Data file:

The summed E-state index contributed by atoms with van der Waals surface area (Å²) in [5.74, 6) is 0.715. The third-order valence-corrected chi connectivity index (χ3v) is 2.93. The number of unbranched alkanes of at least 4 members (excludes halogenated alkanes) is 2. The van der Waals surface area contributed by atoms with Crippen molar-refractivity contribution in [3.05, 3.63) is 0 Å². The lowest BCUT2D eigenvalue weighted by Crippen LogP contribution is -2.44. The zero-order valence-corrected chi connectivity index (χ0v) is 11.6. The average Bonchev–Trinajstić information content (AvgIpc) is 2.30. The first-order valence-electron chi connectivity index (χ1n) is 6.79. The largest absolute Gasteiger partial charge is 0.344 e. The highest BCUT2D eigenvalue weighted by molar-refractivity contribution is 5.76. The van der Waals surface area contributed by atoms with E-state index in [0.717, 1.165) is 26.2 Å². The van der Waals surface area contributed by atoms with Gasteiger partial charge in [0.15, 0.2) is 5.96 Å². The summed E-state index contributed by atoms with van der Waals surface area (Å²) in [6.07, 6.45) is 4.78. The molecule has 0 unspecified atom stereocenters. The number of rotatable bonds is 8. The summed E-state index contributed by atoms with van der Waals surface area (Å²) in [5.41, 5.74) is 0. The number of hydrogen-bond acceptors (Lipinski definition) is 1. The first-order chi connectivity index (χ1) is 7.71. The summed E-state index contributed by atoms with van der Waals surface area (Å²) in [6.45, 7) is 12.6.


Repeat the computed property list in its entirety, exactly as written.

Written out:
The summed E-state index contributed by atoms with van der Waals surface area (Å²) in [5.74, 6) is 0.715. The third-order valence-corrected chi connectivity index (χ3v) is 2.93. The number of unbranched alkanes of at least 4 members (excludes halogenated alkanes) is 2. The van der Waals surface area contributed by atoms with Crippen molar-refractivity contribution in [3.05, 3.63) is 0 Å². The lowest BCUT2D eigenvalue weighted by Crippen LogP contribution is -2.44. The zero-order valence-corrected chi connectivity index (χ0v) is 11.6. The average Bonchev–Trinajstić information content (AvgIpc) is 2.30. The first-order valence-electron chi connectivity index (χ1n) is 6.79. The largest absolute Gasteiger partial charge is 0.344 e. The highest BCUT2D eigenvalue weighted by molar-refractivity contribution is 5.76. The van der Waals surface area contributed by atoms with E-state index in [0.717, 1.165) is 26.2 Å². The van der Waals surface area contributed by atoms with Gasteiger partial charge in [0.15, 0.2) is 5.96 Å². The summed E-state index contributed by atoms with van der Waals surface area (Å²) in [6.07, 6.45) is 4.78. The molecule has 0 unspecified atom stereocenters. The number of rotatable bonds is 8. The summed E-state index contributed by atoms with van der Waals surface area (Å²) in [5.41, 5.74) is 0. The number of hydrogen-bond acceptors (Lipinski definition) is 1. The first-order chi connectivity index (χ1) is 7.71. The summed E-state index contributed by atoms with van der Waals surface area (Å²) in [6.45, 7) is 12.6.